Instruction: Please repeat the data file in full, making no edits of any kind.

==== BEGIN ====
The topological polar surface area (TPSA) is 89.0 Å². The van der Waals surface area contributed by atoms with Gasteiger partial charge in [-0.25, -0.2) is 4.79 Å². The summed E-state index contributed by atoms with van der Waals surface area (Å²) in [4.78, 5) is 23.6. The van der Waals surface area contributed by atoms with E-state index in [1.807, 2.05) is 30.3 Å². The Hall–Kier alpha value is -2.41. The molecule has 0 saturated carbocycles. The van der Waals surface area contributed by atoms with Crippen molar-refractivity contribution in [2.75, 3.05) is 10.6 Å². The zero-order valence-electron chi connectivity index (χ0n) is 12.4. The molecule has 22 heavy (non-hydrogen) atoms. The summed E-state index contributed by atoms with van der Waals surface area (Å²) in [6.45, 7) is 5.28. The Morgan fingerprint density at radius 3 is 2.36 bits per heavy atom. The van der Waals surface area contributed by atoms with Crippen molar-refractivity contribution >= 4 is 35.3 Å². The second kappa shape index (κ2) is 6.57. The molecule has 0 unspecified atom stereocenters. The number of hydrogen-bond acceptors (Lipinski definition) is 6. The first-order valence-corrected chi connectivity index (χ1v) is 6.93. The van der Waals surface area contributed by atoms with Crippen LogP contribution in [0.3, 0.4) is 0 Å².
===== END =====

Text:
The topological polar surface area (TPSA) is 89.0 Å². The van der Waals surface area contributed by atoms with Gasteiger partial charge in [-0.25, -0.2) is 4.79 Å². The summed E-state index contributed by atoms with van der Waals surface area (Å²) in [4.78, 5) is 23.6. The van der Waals surface area contributed by atoms with E-state index in [1.807, 2.05) is 30.3 Å². The Hall–Kier alpha value is -2.41. The molecule has 0 saturated carbocycles. The van der Waals surface area contributed by atoms with Crippen molar-refractivity contribution in [2.75, 3.05) is 10.6 Å². The zero-order valence-electron chi connectivity index (χ0n) is 12.4. The molecule has 22 heavy (non-hydrogen) atoms. The summed E-state index contributed by atoms with van der Waals surface area (Å²) in [6.45, 7) is 5.28. The Morgan fingerprint density at radius 3 is 2.36 bits per heavy atom. The van der Waals surface area contributed by atoms with Crippen molar-refractivity contribution >= 4 is 35.3 Å². The second kappa shape index (κ2) is 6.57. The molecule has 0 unspecified atom stereocenters. The number of hydrogen-bond acceptors (Lipinski definition) is 6. The first-order valence-corrected chi connectivity index (χ1v) is 6.93. The van der Waals surface area contributed by atoms with Crippen LogP contribution in [0.3, 0.4) is 0 Å².